In this post, we continue our discussion of use cases involving account take over and credential access in enterprise data sets. In the first part of this series, we introduced the definition of a VIP account as any account that has privileged or root level access to systems/services. These VIP accounts are important to monitor for changes in behavior, particularly because they have critical access to key parts of the enterprise. As a follow up to our first post, this blog will describe a real-time approach for automatically profiling VIP accounts and detecting when they are potentially being misused.
System administrators hold many key responsibilities within an IT organization. Most importantly, they must ensure that all systems, services, and applications are up, running, and performing as expected. When a system starts to lag or an application is down, the system administrators are called upon to troubleshoot and resolve the issue as quickly as possible to limit the impact on customers.
In a perfect world, computers would function properly on the network at all times. There would be no issues with the operating system and no problems with the applications. Unfortunately, this isn’t a perfect world. System failures can and will occur, and when they do, it is the responsibility of system administrators to diagnose and resolve the issues. But where can system administrators begin the search for solutions when problems arise? The answer is Windows event logs.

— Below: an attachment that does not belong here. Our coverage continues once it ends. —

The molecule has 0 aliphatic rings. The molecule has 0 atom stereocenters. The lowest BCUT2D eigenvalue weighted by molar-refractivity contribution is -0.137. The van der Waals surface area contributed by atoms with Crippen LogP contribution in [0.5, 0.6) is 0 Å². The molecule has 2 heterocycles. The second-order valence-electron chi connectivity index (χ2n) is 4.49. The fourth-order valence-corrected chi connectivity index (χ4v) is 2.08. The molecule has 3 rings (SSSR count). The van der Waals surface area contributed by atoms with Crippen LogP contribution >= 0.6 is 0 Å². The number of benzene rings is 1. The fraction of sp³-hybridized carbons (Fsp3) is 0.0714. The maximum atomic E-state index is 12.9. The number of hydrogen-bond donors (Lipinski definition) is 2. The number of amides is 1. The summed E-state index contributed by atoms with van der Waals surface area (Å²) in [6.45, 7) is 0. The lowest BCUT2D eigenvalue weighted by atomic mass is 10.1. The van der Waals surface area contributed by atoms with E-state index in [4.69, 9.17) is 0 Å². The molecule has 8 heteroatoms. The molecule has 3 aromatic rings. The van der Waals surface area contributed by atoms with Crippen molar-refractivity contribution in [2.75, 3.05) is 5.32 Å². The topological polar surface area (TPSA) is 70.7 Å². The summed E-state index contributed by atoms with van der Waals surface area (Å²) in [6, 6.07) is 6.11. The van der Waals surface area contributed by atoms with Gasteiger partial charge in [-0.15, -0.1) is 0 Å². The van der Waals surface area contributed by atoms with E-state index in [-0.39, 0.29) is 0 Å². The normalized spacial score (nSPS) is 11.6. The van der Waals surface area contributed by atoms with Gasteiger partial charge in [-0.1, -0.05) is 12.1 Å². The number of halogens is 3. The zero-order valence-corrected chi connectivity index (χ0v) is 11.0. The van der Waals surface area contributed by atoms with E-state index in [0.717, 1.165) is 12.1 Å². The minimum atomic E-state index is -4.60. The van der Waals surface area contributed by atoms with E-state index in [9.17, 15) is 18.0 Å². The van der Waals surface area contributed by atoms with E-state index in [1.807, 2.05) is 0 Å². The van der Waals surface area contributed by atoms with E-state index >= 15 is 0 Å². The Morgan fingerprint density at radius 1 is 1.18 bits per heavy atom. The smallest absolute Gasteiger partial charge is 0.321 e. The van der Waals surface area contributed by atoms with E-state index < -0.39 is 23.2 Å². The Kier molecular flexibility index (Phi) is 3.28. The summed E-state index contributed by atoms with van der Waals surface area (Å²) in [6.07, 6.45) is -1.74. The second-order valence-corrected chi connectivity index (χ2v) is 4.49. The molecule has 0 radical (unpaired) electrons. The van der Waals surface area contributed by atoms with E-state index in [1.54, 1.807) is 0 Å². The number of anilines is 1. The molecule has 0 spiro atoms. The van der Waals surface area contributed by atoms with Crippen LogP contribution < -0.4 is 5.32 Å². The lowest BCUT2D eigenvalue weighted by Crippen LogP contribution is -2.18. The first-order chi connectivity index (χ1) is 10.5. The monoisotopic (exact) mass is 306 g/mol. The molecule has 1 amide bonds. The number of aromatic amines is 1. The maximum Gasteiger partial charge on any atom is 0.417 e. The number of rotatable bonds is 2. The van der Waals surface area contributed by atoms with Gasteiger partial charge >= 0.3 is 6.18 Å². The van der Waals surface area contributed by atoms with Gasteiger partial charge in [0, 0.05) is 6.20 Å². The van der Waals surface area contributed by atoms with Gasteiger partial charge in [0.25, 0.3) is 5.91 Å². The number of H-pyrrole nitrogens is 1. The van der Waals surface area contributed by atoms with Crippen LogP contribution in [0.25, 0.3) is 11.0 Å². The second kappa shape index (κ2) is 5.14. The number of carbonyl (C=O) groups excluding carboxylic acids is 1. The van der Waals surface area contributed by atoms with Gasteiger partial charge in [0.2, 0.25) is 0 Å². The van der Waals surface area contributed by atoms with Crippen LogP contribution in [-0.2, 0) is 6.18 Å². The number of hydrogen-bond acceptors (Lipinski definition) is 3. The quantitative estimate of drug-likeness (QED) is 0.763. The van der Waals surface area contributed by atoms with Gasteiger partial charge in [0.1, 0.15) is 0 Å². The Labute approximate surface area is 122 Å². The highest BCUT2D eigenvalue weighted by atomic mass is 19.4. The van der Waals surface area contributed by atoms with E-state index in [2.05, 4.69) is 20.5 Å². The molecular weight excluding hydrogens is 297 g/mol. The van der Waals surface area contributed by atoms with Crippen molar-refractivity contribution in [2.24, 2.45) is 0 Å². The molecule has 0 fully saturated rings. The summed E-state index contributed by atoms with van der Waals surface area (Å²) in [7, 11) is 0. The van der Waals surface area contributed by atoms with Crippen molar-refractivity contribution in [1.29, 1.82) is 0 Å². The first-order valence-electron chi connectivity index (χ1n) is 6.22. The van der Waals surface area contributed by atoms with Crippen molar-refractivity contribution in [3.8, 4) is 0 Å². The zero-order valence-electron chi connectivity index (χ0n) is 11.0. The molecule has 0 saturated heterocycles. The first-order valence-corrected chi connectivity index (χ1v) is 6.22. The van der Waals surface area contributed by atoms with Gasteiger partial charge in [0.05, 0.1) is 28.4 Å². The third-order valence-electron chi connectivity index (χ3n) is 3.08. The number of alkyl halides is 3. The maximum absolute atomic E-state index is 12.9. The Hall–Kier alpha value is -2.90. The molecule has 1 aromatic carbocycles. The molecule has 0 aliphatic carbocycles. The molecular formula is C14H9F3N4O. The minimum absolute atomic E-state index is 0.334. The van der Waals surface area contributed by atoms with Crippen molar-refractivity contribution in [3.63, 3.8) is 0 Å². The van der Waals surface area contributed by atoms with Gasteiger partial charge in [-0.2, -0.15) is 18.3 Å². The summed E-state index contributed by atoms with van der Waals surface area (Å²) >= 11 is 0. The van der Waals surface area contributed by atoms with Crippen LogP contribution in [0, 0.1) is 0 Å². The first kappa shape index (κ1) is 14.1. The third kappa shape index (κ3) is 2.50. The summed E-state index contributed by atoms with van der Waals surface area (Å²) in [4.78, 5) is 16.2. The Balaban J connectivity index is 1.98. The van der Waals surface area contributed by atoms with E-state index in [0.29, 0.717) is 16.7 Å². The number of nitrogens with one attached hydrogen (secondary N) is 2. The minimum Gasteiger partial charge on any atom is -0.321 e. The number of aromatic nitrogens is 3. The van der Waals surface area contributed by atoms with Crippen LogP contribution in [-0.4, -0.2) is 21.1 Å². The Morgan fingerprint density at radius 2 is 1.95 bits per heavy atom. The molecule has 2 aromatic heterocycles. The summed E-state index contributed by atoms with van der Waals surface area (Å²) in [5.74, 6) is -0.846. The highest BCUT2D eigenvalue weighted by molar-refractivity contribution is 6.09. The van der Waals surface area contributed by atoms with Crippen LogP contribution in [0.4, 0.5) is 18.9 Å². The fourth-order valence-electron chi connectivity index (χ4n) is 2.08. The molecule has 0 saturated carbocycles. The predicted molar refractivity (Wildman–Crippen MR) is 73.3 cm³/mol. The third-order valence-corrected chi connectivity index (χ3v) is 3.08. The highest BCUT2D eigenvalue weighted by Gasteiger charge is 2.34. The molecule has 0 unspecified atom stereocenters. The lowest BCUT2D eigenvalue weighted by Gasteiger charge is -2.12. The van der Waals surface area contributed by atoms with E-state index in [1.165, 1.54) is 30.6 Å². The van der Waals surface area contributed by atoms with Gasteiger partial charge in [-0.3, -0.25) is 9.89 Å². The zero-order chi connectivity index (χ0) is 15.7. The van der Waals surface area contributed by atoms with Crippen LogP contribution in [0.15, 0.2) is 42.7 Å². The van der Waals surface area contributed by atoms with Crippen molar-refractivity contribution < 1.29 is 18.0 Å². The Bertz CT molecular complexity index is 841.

The last fifteen years have seen huge increases in developer productivity for several reasons, including the arrival of open source into the mainstream and the ability to better emulate target environments. In addition, the process of resetting a development environment back to the last known stable version has been vastly improved by Vagrant and then Docker.
Today's IT and DevOps teams have not one, but two, feature-rich open source Web servers to choose from: NGINX and Apache HTTP Server (which is often called simply "Apache"). At a high level, both platforms do the same core thing: Host and serve Web content. Both also offer comparable levels of performance and security.